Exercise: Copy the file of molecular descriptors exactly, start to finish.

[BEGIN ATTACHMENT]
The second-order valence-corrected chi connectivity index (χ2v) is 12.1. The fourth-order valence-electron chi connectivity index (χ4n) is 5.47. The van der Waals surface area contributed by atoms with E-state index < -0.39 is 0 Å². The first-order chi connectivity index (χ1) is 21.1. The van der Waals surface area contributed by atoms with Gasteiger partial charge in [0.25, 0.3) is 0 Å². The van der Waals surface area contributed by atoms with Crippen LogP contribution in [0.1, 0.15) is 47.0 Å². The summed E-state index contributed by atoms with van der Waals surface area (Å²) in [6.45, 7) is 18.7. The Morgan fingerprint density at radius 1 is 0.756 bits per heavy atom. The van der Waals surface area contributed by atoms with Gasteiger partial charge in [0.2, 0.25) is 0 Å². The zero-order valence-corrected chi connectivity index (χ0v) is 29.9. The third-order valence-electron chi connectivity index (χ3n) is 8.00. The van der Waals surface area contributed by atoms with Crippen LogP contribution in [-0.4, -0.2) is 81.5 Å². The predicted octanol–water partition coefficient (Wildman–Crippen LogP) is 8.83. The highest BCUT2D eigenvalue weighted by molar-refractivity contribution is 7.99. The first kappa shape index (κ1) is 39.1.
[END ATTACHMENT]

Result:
The second-order valence-corrected chi connectivity index (χ2v) is 12.1. The fourth-order valence-electron chi connectivity index (χ4n) is 5.47. The van der Waals surface area contributed by atoms with E-state index < -0.39 is 0 Å². The first-order chi connectivity index (χ1) is 21.1. The van der Waals surface area contributed by atoms with Gasteiger partial charge in [0.25, 0.3) is 0 Å². The van der Waals surface area contributed by atoms with Crippen LogP contribution in [0.1, 0.15) is 47.0 Å². The summed E-state index contributed by atoms with van der Waals surface area (Å²) in [6.45, 7) is 18.7. The Morgan fingerprint density at radius 1 is 0.756 bits per heavy atom. The van der Waals surface area contributed by atoms with Gasteiger partial charge in [0.2, 0.25) is 0 Å². The zero-order valence-corrected chi connectivity index (χ0v) is 29.9. The third-order valence-electron chi connectivity index (χ3n) is 8.00. The van der Waals surface area contributed by atoms with Crippen LogP contribution in [-0.4, -0.2) is 81.5 Å². The predicted octanol–water partition coefficient (Wildman–Crippen LogP) is 8.83. The highest BCUT2D eigenvalue weighted by molar-refractivity contribution is 7.99. The first kappa shape index (κ1) is 39.1.